Zvamaida Murwira, Harare Bureau
THE visiting Commonwealth assessment team, which arrived in the country on Saturday for a week-long working visit, will today start engagements with several stakeholders as part of its brief to gather views from stakeholders in the political, economic and social spheres on the country’s readiness to rejoin the club.
This follows an application by Zimbabwe in 2018 to be readmitted into the Commonwealth which it left 19 years ago.
Led by Commonwealth Assistant Secretary-General, Professor Luis Franschesci, the four-member team spent the greater part of yesterday in closed door meetings finalising their itinerary which will start with more meetings in Harare this morning.
An official from the Ministry of Foreign Affairs and International Trade said the team will hold an engagement meeting at a hotel in the capital this morning.
“They are finalising their programme today and starting tomorrow, they will kick off their engagements,” said the official.
He said the team’s main brief was to assess the country’s readiness to rejoin the Commonwealth after Harare pulled out in 2003 at the height of a bilateral dispute between Britain and Zimbabwe over the land reform programme which the Government had embarked on to correct historical and colonial imbalances in land ownership.
On touching down at the Robert Gabriel Mugabe International Airport, the delegation pledged to do its work professionally as directed by Commonwealth Secretary-General, Mrs Patricia Scotland, at the invitation of President Mnangagwa.
Meetings have been lined up with stakeholders that include President Mnangagwa, Government Ministers and civil society representatives.
The delegation was received by Special Advisor to the Ministry of Foreign Affairs and International Trade, Ambassador Grace Mutandiro.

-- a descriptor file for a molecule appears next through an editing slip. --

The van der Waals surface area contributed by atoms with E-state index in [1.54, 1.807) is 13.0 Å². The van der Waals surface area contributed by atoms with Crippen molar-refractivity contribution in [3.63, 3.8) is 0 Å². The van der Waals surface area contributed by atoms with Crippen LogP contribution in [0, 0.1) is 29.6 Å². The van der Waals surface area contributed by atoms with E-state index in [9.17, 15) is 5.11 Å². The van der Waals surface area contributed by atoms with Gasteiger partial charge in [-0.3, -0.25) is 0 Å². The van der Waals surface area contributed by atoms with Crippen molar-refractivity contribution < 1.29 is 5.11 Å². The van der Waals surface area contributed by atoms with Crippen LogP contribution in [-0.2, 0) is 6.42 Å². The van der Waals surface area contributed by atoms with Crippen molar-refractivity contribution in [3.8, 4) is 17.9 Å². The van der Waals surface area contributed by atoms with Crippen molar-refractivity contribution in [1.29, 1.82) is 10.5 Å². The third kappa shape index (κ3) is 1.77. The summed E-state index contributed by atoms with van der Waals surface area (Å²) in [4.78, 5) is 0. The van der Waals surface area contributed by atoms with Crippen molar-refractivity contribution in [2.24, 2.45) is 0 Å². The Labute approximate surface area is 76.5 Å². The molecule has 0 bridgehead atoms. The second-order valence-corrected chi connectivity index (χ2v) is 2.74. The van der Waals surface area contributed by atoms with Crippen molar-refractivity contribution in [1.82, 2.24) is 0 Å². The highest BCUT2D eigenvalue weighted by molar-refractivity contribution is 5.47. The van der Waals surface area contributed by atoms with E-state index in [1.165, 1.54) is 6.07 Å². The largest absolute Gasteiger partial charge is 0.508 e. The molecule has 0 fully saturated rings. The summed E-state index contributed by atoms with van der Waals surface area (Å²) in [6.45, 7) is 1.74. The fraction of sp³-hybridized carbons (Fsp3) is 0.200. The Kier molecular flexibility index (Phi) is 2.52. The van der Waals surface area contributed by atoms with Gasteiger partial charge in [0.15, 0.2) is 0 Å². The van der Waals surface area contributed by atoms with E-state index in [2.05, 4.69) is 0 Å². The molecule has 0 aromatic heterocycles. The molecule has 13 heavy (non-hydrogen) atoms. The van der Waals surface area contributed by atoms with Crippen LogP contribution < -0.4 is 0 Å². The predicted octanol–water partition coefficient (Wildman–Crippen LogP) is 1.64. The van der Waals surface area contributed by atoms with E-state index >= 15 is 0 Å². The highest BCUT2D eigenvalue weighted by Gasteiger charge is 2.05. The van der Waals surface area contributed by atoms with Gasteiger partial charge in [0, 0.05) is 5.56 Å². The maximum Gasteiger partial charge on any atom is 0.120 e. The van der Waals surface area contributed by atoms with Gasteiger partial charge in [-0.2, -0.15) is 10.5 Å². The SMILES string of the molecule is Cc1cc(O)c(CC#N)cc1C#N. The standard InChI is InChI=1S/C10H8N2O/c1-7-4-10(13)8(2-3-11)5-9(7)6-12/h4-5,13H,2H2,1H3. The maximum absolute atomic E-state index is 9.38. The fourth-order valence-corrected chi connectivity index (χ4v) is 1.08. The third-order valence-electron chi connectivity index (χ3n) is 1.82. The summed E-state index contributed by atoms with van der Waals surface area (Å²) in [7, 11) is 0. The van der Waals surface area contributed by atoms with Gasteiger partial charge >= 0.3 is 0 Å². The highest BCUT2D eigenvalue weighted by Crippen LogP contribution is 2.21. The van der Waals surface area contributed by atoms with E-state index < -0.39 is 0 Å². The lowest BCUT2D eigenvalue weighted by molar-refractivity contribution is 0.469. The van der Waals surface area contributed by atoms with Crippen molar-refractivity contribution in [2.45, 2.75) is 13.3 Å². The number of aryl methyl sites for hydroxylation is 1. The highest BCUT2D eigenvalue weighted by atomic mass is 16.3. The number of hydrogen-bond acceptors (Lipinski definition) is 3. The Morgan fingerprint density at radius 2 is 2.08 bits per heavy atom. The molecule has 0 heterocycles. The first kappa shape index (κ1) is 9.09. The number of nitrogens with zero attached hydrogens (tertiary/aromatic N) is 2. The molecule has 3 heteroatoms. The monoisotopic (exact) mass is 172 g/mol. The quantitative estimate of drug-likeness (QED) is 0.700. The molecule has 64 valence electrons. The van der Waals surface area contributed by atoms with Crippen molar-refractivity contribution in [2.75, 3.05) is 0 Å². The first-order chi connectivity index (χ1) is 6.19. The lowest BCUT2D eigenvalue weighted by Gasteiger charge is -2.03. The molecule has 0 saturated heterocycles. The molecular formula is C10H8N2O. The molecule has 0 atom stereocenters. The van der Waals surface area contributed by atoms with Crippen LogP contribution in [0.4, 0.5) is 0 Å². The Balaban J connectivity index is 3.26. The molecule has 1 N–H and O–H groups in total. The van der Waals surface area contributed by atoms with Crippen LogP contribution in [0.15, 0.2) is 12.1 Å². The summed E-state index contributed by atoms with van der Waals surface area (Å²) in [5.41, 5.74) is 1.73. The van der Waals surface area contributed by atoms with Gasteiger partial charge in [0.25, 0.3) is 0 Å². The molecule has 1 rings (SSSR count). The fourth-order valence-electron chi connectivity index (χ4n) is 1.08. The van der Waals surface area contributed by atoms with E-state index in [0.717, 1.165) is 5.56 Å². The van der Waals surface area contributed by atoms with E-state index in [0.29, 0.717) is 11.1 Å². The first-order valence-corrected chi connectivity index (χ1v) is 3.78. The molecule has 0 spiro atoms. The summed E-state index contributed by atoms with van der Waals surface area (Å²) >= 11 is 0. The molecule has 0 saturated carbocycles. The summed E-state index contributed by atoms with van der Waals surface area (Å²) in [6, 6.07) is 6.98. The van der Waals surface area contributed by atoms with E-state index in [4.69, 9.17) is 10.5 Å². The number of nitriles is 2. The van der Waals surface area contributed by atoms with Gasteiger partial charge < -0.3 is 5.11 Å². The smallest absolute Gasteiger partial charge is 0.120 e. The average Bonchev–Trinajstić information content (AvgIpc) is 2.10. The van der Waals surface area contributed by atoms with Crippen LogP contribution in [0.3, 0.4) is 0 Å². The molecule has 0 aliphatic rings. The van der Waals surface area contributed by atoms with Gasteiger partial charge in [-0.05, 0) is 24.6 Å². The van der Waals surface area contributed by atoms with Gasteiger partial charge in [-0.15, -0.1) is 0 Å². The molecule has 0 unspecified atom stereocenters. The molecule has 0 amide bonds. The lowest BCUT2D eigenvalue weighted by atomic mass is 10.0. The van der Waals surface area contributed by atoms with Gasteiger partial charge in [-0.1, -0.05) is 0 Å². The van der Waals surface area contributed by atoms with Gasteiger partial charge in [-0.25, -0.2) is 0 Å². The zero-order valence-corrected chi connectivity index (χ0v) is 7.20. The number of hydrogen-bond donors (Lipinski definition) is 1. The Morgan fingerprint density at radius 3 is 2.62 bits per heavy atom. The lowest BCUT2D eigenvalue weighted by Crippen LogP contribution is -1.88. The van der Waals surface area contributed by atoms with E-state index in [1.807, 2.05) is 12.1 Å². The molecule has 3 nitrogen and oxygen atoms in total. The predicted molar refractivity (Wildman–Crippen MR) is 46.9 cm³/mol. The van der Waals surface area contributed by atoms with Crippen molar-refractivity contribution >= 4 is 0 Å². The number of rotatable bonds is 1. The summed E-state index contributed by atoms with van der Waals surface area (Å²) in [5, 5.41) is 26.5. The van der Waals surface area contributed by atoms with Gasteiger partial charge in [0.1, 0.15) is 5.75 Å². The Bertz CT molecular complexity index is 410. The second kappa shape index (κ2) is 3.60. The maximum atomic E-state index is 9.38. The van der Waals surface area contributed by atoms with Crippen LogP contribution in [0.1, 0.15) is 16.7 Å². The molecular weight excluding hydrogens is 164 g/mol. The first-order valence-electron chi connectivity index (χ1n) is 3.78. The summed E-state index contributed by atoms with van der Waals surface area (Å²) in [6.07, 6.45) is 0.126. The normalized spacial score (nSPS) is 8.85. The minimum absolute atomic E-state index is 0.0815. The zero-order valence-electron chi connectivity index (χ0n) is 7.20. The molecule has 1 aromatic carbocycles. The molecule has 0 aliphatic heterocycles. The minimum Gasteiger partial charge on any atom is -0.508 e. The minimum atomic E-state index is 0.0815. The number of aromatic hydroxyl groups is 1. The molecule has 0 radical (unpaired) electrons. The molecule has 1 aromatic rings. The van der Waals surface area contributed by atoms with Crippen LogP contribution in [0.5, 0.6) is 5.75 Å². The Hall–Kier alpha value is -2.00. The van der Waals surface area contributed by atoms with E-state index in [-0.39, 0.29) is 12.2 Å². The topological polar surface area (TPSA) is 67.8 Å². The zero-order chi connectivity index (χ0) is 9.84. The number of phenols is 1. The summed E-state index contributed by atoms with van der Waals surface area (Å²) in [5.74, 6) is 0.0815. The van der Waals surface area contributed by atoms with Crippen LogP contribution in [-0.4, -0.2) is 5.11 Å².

In a brief interview at the Robert Gabriel Mugabe International Airport, Prof Franschesci said it was important to continue fostering a culture of unity and co-operation which was promoted by Africa’s founding fathers.
He noted that no country in the world could be an island and live in isolation of others.
Prof Franschesci said they will submit their report to the Commonwealth for the consideration of members led by Heads of State and Government.
The visit dovetails with the Second Republic led by President Mnangagwa’s engagement and re-engagement thrust anchored on the premise that Zimbabwe is a “friend to all and an enemy to none”.
In a statement last Friday, Foreign Affairs and International Trade Minister Frederick Shava said the delegation will be in Zimbabwe to assess the progress that the country has made following the application it submitted in 2018 to rejoin the organisation.
He said the visit was in line with Zimbabwe’s re-engagement thrust that seeks to reset and rekindle its foreign relations in order to create a conducive and supportive environment for the successful implementation of NDS1 and the realisation of Vision 2030.
President Mnangagwa met Mrs Scotland in 2019 on the sidelines of the 74th United Nations General Assembly where the Head of State and Government outlined several steps, including reforms, that had been undertaken by Zimbabwe.
In his address at the UN General Assembly, President Mnangagwa said it was important to note that Zimbabwe had not been expelled from the Commonwealth, but had withdrawn and the issues that led to its pulling out, among them the land reform programme, had since become water under the bridge.
The land reform programme was meant to address historical imbalances that saw rationalisation of land ownership from whites who owned large swathes of land to the black majority who hitherto had been on arid and unproductive land.